4 Tools to Legalize Your Startup


So, you and your friend have a great idea for a startup. You've worked out the idea, done some preliminary market testing, maybe you've been dogfooding your app and tweaking it for deployment. Either way, you're in business now, have some users and are trying to figure out what's the next step? Here are four things you can do to make sure you have the important legal bases covered.

Founder's Agreement

This is the agreement between you and your partner that covers all the basics of how your business will operate, how decisions will be made, what percentage of ownership you both have (doesn't always have to be 50/50). This agreement provides for what each person is bringing to the table and what it's valued at. It sets in stone how you will operate, share liability and share profits, issue payments, etc. It also covers the parts of business nobody wants to think about, like what happens if one person wants out? What happens if both of you want to close up shop...who owns the IP that one of you put into the business?

You probably want to do this part sooner, rather than later.

Speaking of IP...

IP Transfer

I wrote about this not too long ago. If one or both of you have IP that is necessary for the operation of your service, it should probably be owned by the business. This prevents the person who created it from walking away with it when they aren't happy...like a kid taking his ball and going home. It also can equalize the financial contribution in the case where one person puts in money for the necessities of getting started and the other has nothing to contribute. Their contribution could be the IP that the business will be using to operate. Plus, sometimes the IP is what gives your startup its value and an investor will be looking to see your IP transfer documents to confirm the corporation, and not the individual founder, owns it. This is how they're putting value into the business and buying their shares of ownership.

Speaking of shares...


The founder's agreement will determine issues of ownership, transferring ownership, bringing in new partners, etc. But that does not replace incorporating your business. The incorporation and the corporate statutes put a buffer of liability between you and the business. The corporation will exist as its own entity and allow you to bring on investors who will own shares of the company. If you have any intention of bringing in an angel or a VC, there's a 100% chance (am I being too dramatic here?) that they will require you to be incorporated. There's a 99% chance they will want you to be incorporated in Delaware. This is because Delaware's corporate law is established and the case law can be relied upon when making decisions about investing. They even have their own special court for corporate matters, called the Court of Chancery. When an investor puts their money in a Delaware corporation, they can be comfortable that there will not be any unexpected legal issues that arise.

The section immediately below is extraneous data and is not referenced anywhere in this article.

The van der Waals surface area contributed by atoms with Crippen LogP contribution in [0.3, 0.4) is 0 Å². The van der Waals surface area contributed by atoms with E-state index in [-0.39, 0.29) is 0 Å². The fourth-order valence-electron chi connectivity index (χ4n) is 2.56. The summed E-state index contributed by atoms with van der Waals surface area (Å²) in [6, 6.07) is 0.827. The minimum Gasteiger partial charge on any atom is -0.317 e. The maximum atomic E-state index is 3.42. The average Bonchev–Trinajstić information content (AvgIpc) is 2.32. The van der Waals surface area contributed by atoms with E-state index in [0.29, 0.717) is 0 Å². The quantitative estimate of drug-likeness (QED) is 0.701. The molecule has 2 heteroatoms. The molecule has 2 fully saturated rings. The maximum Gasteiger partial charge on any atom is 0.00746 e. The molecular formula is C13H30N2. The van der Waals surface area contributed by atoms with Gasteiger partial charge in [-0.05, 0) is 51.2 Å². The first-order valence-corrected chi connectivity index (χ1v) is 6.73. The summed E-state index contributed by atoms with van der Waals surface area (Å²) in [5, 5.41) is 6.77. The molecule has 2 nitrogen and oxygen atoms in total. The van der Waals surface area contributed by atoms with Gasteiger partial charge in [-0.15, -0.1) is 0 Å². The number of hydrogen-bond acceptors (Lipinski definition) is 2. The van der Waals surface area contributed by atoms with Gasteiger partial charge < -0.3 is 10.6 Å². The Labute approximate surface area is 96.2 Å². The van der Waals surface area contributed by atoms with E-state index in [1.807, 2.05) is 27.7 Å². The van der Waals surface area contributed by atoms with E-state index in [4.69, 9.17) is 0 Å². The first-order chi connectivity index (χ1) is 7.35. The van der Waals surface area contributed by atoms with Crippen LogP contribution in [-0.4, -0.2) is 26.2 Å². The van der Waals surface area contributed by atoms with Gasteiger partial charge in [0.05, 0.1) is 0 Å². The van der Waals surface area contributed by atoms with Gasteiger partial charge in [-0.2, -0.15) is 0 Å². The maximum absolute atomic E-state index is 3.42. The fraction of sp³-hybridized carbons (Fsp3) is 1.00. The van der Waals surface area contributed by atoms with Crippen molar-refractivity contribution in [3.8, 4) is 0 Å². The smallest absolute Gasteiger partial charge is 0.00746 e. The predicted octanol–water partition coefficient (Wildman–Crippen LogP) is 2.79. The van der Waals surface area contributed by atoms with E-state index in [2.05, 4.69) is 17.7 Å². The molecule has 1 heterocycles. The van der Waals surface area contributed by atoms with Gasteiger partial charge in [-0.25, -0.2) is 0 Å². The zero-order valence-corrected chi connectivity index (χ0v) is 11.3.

Speaking of dealing with unexpected stuff...

Stock Vesting Schedule

You probably shouldn't give each founder all the available stock on day one. What prevents one person from working really hard for a year or two and then walking away with half the shares of a business that is worth $20 million a few years later? For this reason you should go with a vesting schedule. Probably a 4 year with a 1 year cliff. Let me explain what that means.

You will each be entitled to a certain number of shares of the business. However, in order to actually have access and true ownership of those shares, you have to be involved with the business over a certain period of time. A 4 + 1 Vesting Schedule would look like this:

  • For the first year, nobody owns any shares
  • At the end of year 1, each founder gets ownership of 25% of the total shares they're entitled to
  • Starting from that moment of the initial 25% vesting, each month afterwards they each receive ownership of 1/48th the stock they're entitled to receive in total.
  • If the founder leaves the business before the end of year 5, that founder leaves with only the stock that vested based upon the length of time they participated in the business.

To address your likely freak out at this moment, vesting schedules always have a trigger that causes full vesting - such as being acquired by another company.

Final Thoughts

There are way more things you could do, but these four should at least keep you covered, protected, and attractive to investors. If you have a killer name or logo, you might want to trademark it. If you have some invention you're selling, you might want to get a patent on it. If you have employees or programmers working for you, then you might want to get them all to sign employment contracts that include NDA's and invention assignment provisions.

These are all issues that you can discuss with an attorney to determine which, if any, apply to you in addition to the ones above.

Good luck!